by a Southampton worker.
A Southampton worker shares their experiences of returning to work following shielding due to the coronavirus pandemic. They have chosen to remain anonymous for fear of repercussions from their employer. They have been shielding and don’t feel safe at work but fear speaking out could cost them the job that they can’t do without.
I was feeling very apprehensive about going back to work. Was it really safe and how different would it be there now? I had spoken to a couple of colleges while off and had heard some disturbing stories about how bad things had been. Lack of social distancing, people being very stressed – it sounded awful. I was due a phone assessment by occupational health which I though would answer many of my concerns. After months alone it was all a little overwhelming to have so much going on to think about.
I returned to work a few weeks ago after shielding for the whole of lock down, and it has been challenging. I had a very brief phone assessment by occupational health before returning to work. I was asked several questions but only in relation to how I had been the last two weeks of shielding, things like did fell depressed, what did I think my fitness level was compared to normal. At the end of the call I was informed that I was in good shape to return to work. The call left me feeling like it had been a bit of a waste of time; I was disappointed, angry even. The almost off hand and impersonal attitude of the caller did not help either and they made me feel more uncomfortable with it all. How can a short call really assess someones readiness to go back to work? I had to ask about doing reduced hours but was told to speak to my manager about that as it was not the occupational health company’s job. They agreed to have my request put into their report notes about me.
I was really not sure that I was ready to go back and had been hoping for a bit more support/advice. In the end I just had to get on with it and go in. The only positive thing in my mind was the thought of seeing my work friends after such a long time.
I was feeling quite nervous before going in on my first shift back, could have very easily have rung in sick and stayed off. I didn’t though and made it in on time. I was pleased to see a hand sanitization station just inside the entrance (this vanished after a week or so). I was taken into an office with a manager who welcomed me back and passed me a 16 page booklet on the companies rules dealing with the Covid virus which I was seemingly expected to read at a later time and was sent onto the shop floor. I had to ask and was allowed to read the booklet first. I found this a bit of a let down as surely knowing the new health and safety rules is important. As per Government rules, the wearing of face masks was not mandatory so there were only four or five people at most who did out of around fifty or so people I saw; a surprisingly low number in my opinion, having just read how the company was encouraging staff to wear them. I felt very unsafe being near so many people after months alone and the lack of masks did not help at all. Social distancing was pretty much impossible even at one metre, let alone two. I felt very uncomfortable and still do. It is almost like no one even cares at work that the virus is still a big risk.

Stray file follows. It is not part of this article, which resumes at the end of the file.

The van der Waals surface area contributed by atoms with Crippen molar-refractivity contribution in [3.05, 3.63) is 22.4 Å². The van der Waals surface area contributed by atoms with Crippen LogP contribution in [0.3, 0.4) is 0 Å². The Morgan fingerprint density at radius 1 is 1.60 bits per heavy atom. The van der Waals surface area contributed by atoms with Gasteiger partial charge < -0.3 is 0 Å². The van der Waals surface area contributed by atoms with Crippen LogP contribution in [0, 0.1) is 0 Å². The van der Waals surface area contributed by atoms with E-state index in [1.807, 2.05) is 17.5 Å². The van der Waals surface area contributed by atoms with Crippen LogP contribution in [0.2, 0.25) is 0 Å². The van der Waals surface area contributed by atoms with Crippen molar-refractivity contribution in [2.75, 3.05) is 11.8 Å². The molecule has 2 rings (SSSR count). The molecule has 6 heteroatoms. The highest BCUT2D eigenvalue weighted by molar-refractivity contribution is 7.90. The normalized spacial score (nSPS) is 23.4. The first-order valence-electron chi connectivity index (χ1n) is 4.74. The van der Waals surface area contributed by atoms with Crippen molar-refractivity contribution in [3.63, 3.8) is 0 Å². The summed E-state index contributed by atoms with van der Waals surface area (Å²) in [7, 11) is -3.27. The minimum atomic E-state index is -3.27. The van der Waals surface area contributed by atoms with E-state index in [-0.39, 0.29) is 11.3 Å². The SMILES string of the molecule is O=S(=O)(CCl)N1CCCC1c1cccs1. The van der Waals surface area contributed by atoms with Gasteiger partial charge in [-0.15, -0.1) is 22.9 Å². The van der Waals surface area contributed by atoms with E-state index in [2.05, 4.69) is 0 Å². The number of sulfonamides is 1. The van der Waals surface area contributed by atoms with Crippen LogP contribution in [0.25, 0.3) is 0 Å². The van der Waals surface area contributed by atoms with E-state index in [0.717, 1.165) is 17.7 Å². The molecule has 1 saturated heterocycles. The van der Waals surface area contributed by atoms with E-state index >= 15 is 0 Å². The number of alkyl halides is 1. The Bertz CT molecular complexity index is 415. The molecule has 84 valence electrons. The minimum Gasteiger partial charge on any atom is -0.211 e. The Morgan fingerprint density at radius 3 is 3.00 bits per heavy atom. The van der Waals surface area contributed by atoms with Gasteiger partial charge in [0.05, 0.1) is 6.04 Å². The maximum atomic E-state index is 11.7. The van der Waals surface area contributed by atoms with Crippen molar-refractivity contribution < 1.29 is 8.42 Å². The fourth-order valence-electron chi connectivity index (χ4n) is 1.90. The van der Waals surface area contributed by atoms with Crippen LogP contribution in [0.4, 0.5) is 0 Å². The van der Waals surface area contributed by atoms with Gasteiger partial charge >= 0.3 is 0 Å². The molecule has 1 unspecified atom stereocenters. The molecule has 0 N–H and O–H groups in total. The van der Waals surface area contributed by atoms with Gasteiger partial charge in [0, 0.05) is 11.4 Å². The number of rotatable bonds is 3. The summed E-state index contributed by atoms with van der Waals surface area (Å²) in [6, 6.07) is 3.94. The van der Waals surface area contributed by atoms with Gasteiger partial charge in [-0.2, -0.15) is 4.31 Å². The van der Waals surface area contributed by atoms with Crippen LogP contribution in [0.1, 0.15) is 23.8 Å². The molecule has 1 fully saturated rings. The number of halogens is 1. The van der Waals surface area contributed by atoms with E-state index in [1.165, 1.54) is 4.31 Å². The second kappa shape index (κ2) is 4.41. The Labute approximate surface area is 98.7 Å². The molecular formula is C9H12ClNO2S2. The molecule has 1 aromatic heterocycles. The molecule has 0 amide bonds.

I am so confused by the rules. Being at risk the advice is still to strictly social distance at two metres or one metre with PPE in place. This is just not possible in the place I work. I don’t want to make a fuss as I need my job and if I become too awkward, I fear losing it. How am I safe there if everywhere else I am not, doing the same things? My only choices are to try to get my doctor to sign me off, but then I could not manage on SSP (sick pay), or simply keep my fingers crossed and carry on.
During lockdown it seemed the slogan was ‘we are all in the together and let’s protect the vulnerable’. This seems to have been quickly forgotten the past few weeks and I expect others like me have been forced into very uncomfortable and probably not very safe environments. Having to stay inside for months and being told how dangerous it would be for me to catch this virus was hard, but the thought of what might happen if I got it was very scary. Now it is even more scary because I actually have a very real chance of picking it up in a place thousands of people pass through each day.
I am very grateful to be getting out and to doing something useful again. It is a shame, however, that it scares me every time I have to clock in. The rules in general seem ok but I am confused that in work I can mix with many people with almost no social distancing, while outside work the rules are very different. With rising infection numbers it’s becoming more worrying each day. Keeping my fingers crossed that everyone else and myself stays virus free is all I can do for the time being.
- Picture posed by model. Photo by Anna Shvets